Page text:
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Published: July 13th 2008
What is it about an off-the-beaten-path location that is so appealing? Alan and I treasure the lack of crowds and the chance to discover something that not too many people know about. The north rim
of The Black Canyon of the Gunnison fits all of those parameters.
Since I’m not the camping type, we choose Leroux Creek Inn & Vineyards
in Hotchkiss, Colorado, for our headquarters. Our room in the southwestern style adobe bed and breakfast has views of the vineyard and the West Elk Mountains. Flowers are everywhere including hanging baskets of cascading blooms swinging in the summer breeze.
Our breakfast of stuffed french toast is served at a table on the arbor-covered deck overlooking the vineyard. Are we in Provence, France or Hotchkiss, Colorado? With hummingbirds darting among the flowers, it seems a heady mix of both.
It’s a short drive to Fruitland Mesa and the road leading to The Black Canyon of the Gunnison’s North Rim. Although the last six miles are gravel, it’s an easy route. After consulting with a ranger, we determine our plan for the day.
At the parking area for Kneeling Camel View, Alan parks the jeep. We jump out of the car for our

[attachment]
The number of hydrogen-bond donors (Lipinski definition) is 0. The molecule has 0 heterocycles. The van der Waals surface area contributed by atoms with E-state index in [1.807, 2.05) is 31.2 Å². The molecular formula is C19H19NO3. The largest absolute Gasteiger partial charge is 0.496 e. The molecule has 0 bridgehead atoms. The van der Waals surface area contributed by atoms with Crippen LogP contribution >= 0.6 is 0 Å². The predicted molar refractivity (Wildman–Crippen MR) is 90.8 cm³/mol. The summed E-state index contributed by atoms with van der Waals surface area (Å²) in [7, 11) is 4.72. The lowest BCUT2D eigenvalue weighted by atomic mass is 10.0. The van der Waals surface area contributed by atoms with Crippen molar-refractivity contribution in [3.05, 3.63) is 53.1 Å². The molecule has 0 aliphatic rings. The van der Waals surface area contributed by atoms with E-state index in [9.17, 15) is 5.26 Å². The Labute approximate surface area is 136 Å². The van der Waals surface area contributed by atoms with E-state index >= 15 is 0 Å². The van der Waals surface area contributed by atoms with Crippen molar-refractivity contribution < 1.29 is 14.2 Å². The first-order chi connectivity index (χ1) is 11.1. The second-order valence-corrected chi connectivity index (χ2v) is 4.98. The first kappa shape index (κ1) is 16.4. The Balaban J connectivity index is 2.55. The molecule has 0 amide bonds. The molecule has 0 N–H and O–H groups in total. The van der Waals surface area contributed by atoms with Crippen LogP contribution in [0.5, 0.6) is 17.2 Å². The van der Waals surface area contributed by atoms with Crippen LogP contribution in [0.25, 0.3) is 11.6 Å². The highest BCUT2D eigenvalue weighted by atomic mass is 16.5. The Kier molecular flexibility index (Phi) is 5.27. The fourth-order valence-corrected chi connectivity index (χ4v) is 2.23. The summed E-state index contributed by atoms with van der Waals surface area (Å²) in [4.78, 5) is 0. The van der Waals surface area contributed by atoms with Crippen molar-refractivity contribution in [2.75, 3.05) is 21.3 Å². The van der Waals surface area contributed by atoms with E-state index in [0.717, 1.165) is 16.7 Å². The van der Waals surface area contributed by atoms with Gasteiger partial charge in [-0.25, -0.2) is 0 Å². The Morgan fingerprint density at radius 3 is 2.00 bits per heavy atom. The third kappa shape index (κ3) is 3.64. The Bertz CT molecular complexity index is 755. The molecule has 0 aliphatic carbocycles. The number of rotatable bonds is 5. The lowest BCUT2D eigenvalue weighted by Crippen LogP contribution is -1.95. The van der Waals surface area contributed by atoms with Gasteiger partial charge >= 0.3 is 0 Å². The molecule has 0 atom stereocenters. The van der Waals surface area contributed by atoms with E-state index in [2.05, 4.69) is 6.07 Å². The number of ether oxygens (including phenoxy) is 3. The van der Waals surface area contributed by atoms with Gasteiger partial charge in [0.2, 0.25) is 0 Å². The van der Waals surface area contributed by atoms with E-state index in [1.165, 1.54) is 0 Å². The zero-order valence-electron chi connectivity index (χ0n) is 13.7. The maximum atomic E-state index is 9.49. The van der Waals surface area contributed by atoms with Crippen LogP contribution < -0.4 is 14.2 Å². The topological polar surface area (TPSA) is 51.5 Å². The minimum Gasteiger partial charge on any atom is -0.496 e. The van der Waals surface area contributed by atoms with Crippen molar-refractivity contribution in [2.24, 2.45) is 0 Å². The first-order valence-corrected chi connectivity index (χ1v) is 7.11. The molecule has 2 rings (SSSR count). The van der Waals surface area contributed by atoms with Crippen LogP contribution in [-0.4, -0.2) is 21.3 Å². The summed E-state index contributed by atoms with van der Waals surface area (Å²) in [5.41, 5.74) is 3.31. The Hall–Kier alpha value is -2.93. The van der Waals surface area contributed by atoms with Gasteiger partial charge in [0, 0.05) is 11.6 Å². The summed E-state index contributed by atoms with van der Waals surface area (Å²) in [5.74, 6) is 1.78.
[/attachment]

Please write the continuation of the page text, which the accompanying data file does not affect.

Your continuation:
first view of the steep, deep canyon with sides of solid rock.
Dead Horse Trail, our excursion for the day, is located across the road. It’s a moderately easy hike with not too many changes in elevation. Instead of our expected walk through scrubby high-desert vegetation, we’re rewarded with purple fields of lupines plus the yellow, white and red of numerous wildflowers.
Rather than hiking to the end, we take a side trail that loops back to the main as it passes overlooks without any guardrails. While Alan peers over the side, I sit down on a large rock to take in the impressive view without shaky knees. The Gunnison River roars as it rushes through the gorge far below our perch.
Ominous clouds hang over the canyon at the end our four-mile hike. Returning to the jeep, we stop at the overlooks we passed by earlier in the morning. Unfortunately, the light is all wrong for capturing any impressive photography.
We hurry to a nature trail at the other end of the drive. Although rain is imminent, Alan and I quickly walk the trail to more overlooks. This time, they’re fenced for my protection. As
lightning starts to pop around us, we shoot a few pictures then run back to the car with fat raindrops plopping on our heads.
By the time we return to Hotchkiss, the rain is over. After a quick dinner in town, Alan and I return to Leroux Creek Inn to sit on the deck and sip a glass of their Chambourcin as night settles on a beautiful scene. A little bit of adventure combined with a little bit of luxury - my idea of a perfect day.
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